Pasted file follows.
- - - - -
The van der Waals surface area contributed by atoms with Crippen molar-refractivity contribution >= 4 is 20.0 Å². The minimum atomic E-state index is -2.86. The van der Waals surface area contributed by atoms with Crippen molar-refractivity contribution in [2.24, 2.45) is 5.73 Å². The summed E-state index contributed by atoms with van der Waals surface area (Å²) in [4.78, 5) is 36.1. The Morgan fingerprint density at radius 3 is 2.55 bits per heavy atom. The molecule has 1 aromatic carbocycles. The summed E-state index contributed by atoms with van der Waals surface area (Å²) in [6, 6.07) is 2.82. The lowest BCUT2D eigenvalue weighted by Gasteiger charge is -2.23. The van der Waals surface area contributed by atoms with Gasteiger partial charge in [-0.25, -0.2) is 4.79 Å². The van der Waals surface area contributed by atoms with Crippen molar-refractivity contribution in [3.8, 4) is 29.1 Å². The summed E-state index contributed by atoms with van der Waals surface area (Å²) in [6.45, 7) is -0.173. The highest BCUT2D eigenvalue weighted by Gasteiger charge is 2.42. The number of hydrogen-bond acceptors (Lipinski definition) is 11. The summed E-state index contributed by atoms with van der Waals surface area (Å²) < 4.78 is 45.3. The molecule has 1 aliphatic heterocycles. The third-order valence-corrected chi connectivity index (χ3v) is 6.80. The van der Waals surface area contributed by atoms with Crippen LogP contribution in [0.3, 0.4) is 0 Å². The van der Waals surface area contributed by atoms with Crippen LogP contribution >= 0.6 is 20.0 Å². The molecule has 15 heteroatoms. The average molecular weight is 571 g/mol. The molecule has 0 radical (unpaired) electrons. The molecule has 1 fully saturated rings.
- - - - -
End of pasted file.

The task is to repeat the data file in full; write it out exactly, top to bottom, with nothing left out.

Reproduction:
The van der Waals surface area contributed by atoms with Crippen molar-refractivity contribution >= 4 is 20.0 Å². The minimum atomic E-state index is -2.86. The van der Waals surface area contributed by atoms with Crippen molar-refractivity contribution in [2.24, 2.45) is 5.73 Å². The summed E-state index contributed by atoms with van der Waals surface area (Å²) in [4.78, 5) is 36.1. The Morgan fingerprint density at radius 3 is 2.55 bits per heavy atom. The molecule has 1 aromatic carbocycles. The summed E-state index contributed by atoms with van der Waals surface area (Å²) in [6, 6.07) is 2.82. The lowest BCUT2D eigenvalue weighted by Gasteiger charge is -2.23. The van der Waals surface area contributed by atoms with Gasteiger partial charge in [-0.25, -0.2) is 4.79 Å². The van der Waals surface area contributed by atoms with Crippen molar-refractivity contribution in [3.8, 4) is 29.1 Å². The summed E-state index contributed by atoms with van der Waals surface area (Å²) in [6.45, 7) is -0.173. The highest BCUT2D eigenvalue weighted by Gasteiger charge is 2.42. The number of hydrogen-bond acceptors (Lipinski definition) is 11. The summed E-state index contributed by atoms with van der Waals surface area (Å²) < 4.78 is 45.3. The molecule has 1 aliphatic heterocycles. The third-order valence-corrected chi connectivity index (χ3v) is 6.80. The van der Waals surface area contributed by atoms with Crippen LogP contribution in [0.3, 0.4) is 0 Å². The van der Waals surface area contributed by atoms with Crippen LogP contribution >= 0.6 is 20.0 Å². The molecule has 15 heteroatoms. The average molecular weight is 571 g/mol. The molecule has 0 radical (unpaired) electrons. The molecule has 1 fully saturated rings.